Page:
The main craft within my practice comes from the mould-making. I design and hand-make all my moulds myself, mainly with silicon and jesmonite. I first find the positive shape from which I need to cast from – this is often left over pipes or sheets of corrugated metal/plastic – once I have these I began to create my moulds. Once the moulds are complete I am ready to start casting the material. Currently I have been altering the colour of the raw form of PU dust through adding small quantities of pigment to the glue, this not only allows me to make each piece completely unique and one-off but also helps create an alluring and desired finish. I am however, in the middle of playing with the natural colour of different dusts for a range of new samples for London Design Festival.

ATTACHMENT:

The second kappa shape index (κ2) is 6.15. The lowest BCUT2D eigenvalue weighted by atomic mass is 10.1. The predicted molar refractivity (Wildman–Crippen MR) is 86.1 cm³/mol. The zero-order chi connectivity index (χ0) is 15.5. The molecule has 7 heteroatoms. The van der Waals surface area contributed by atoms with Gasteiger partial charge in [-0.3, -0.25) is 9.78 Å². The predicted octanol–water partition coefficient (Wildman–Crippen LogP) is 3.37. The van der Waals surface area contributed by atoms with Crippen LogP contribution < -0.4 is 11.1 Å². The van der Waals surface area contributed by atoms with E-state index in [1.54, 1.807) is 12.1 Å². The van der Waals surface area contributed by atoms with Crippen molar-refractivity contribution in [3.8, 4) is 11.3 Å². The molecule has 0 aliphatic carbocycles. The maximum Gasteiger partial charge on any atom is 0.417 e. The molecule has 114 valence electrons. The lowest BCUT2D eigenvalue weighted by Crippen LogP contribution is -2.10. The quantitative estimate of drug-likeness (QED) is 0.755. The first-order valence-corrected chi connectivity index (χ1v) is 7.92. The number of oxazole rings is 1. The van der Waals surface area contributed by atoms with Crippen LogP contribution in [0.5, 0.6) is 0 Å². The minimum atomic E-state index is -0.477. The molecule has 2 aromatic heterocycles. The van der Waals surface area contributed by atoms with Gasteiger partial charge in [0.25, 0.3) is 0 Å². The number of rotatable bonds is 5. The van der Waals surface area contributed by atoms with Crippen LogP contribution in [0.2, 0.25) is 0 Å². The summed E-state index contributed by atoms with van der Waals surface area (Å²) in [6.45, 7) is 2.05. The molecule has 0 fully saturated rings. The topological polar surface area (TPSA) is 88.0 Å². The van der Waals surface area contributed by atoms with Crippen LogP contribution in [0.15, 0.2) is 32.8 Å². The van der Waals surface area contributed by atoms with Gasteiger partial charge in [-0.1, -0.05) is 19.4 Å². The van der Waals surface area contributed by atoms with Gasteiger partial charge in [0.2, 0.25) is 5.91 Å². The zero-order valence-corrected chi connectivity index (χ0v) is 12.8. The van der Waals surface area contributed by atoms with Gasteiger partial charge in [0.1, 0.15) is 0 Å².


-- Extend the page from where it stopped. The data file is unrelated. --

Once the composite has been cast it is left between 12-24 hours (depending on the size of the piece) to set. The exciting, but also very daunting, part of this process is the set time and the run up to taking the mould apart. Due to working with a new material that I continue to learn new things about, each piece often comes out slightly unexpected. This could be seen as a problem but for me it is the beauty in the process – I can somewhat control the material through the form I cast into and the pigments I add but it then forms its own identity during the curing process. The defects, which I now consider the best parts of the design, give each piece unique elements. Depending on the finish I require the pieces are either completely left as is straight from the mould or I then sand and polish them to create a more matte finish. Investing time into the mould-making is a crucial element to my process in ensuring as little energy (quite often zero energy) and always zero waste is obtained. If needed, the material can be cut, milled and sanded the same way as wood – from this I then keep all the cut offs to use as test pieces or collect the dust to put back into new pieces.